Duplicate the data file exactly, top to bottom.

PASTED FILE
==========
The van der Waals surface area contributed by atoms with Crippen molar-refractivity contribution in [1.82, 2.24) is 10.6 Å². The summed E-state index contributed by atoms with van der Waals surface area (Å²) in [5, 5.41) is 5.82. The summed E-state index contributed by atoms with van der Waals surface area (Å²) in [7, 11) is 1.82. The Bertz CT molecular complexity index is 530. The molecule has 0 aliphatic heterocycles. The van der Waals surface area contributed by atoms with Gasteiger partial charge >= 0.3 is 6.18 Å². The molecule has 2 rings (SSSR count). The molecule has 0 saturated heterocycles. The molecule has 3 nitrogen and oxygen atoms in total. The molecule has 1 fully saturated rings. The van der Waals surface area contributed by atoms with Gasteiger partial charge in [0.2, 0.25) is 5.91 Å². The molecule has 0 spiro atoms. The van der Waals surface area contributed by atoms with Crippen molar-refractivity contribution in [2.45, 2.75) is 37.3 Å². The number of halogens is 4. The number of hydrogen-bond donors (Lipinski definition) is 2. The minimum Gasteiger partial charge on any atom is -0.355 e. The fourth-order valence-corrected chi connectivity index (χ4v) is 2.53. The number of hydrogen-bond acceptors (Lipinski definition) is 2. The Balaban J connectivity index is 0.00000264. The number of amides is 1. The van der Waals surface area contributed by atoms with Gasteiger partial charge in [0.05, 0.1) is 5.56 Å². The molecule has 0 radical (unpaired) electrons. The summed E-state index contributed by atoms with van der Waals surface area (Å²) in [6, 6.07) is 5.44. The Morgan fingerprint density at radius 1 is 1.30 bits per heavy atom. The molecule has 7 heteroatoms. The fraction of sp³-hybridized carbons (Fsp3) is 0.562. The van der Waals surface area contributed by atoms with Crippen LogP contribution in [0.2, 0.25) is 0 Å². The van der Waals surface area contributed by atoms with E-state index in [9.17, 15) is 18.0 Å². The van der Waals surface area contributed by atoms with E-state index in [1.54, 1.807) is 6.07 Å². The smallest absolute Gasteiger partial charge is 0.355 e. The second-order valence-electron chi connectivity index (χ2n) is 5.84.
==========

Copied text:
The van der Waals surface area contributed by atoms with Crippen molar-refractivity contribution in [1.82, 2.24) is 10.6 Å². The summed E-state index contributed by atoms with van der Waals surface area (Å²) in [5, 5.41) is 5.82. The summed E-state index contributed by atoms with van der Waals surface area (Å²) in [7, 11) is 1.82. The Bertz CT molecular complexity index is 530. The molecule has 0 aliphatic heterocycles. The van der Waals surface area contributed by atoms with Gasteiger partial charge >= 0.3 is 6.18 Å². The molecule has 2 rings (SSSR count). The molecule has 0 saturated heterocycles. The molecule has 3 nitrogen and oxygen atoms in total. The molecule has 1 fully saturated rings. The van der Waals surface area contributed by atoms with Gasteiger partial charge in [0.2, 0.25) is 5.91 Å². The molecule has 0 spiro atoms. The van der Waals surface area contributed by atoms with Crippen molar-refractivity contribution in [2.45, 2.75) is 37.3 Å². The number of halogens is 4. The number of hydrogen-bond donors (Lipinski definition) is 2. The minimum Gasteiger partial charge on any atom is -0.355 e. The fourth-order valence-corrected chi connectivity index (χ4v) is 2.53. The number of hydrogen-bond acceptors (Lipinski definition) is 2. The Balaban J connectivity index is 0.00000264. The number of amides is 1. The van der Waals surface area contributed by atoms with Gasteiger partial charge in [0.05, 0.1) is 5.56 Å². The molecule has 0 radical (unpaired) electrons. The summed E-state index contributed by atoms with van der Waals surface area (Å²) in [6, 6.07) is 5.44. The Morgan fingerprint density at radius 1 is 1.30 bits per heavy atom. The molecule has 7 heteroatoms. The fraction of sp³-hybridized carbons (Fsp3) is 0.562. The van der Waals surface area contributed by atoms with Crippen LogP contribution in [0.2, 0.25) is 0 Å². The van der Waals surface area contributed by atoms with E-state index in [9.17, 15) is 18.0 Å². The van der Waals surface area contributed by atoms with E-state index in [1.54, 1.807) is 6.07 Å². The smallest absolute Gasteiger partial charge is 0.355 e. The second-order valence-electron chi connectivity index (χ2n) is 5.84.